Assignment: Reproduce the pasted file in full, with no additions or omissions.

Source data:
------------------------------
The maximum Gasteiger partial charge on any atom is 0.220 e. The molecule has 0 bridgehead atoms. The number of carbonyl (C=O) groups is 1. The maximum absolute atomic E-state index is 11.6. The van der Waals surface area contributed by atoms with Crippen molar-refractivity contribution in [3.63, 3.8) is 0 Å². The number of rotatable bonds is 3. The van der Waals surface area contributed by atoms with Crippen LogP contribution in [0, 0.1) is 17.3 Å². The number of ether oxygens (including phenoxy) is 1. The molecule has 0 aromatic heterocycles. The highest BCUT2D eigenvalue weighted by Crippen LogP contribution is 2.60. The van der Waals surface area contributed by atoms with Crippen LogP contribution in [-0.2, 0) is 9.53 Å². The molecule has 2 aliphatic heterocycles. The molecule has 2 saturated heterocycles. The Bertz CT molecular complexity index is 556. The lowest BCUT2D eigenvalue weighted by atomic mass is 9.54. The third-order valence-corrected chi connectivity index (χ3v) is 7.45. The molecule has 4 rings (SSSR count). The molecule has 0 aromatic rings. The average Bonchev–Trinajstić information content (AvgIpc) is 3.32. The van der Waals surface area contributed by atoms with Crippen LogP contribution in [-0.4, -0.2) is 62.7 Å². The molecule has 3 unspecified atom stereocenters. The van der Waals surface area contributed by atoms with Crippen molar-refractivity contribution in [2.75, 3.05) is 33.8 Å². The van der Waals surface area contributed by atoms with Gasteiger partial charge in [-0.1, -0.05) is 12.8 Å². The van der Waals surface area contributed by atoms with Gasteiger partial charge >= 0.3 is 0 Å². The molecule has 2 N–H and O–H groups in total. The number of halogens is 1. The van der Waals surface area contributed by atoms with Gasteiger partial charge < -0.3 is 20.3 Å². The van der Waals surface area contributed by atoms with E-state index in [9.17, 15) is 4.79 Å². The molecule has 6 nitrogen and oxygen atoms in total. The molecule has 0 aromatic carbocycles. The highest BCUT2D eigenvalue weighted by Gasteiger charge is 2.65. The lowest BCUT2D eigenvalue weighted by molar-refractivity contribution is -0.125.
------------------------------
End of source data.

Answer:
The maximum Gasteiger partial charge on any atom is 0.220 e. The molecule has 0 bridgehead atoms. The number of carbonyl (C=O) groups is 1. The maximum absolute atomic E-state index is 11.6. The van der Waals surface area contributed by atoms with Crippen molar-refractivity contribution in [3.63, 3.8) is 0 Å². The number of rotatable bonds is 3. The van der Waals surface area contributed by atoms with Crippen LogP contribution in [0, 0.1) is 17.3 Å². The number of ether oxygens (including phenoxy) is 1. The molecule has 0 aromatic heterocycles. The highest BCUT2D eigenvalue weighted by Crippen LogP contribution is 2.60. The van der Waals surface area contributed by atoms with Crippen LogP contribution in [-0.2, 0) is 9.53 Å². The molecule has 2 aliphatic heterocycles. The molecule has 2 saturated heterocycles. The Bertz CT molecular complexity index is 556. The lowest BCUT2D eigenvalue weighted by atomic mass is 9.54. The third-order valence-corrected chi connectivity index (χ3v) is 7.45. The molecule has 4 rings (SSSR count). The molecule has 0 aromatic rings. The average Bonchev–Trinajstić information content (AvgIpc) is 3.32. The van der Waals surface area contributed by atoms with Crippen LogP contribution in [-0.4, -0.2) is 62.7 Å². The molecule has 3 unspecified atom stereocenters. The van der Waals surface area contributed by atoms with Crippen molar-refractivity contribution in [2.75, 3.05) is 33.8 Å². The van der Waals surface area contributed by atoms with Gasteiger partial charge in [-0.1, -0.05) is 12.8 Å². The van der Waals surface area contributed by atoms with Gasteiger partial charge >= 0.3 is 0 Å². The molecule has 2 N–H and O–H groups in total. The number of halogens is 1. The van der Waals surface area contributed by atoms with Gasteiger partial charge < -0.3 is 20.3 Å². The van der Waals surface area contributed by atoms with E-state index in [9.17, 15) is 4.79 Å². The molecule has 6 nitrogen and oxygen atoms in total. The molecule has 0 aromatic carbocycles. The highest BCUT2D eigenvalue weighted by Gasteiger charge is 2.65. The lowest BCUT2D eigenvalue weighted by molar-refractivity contribution is -0.125.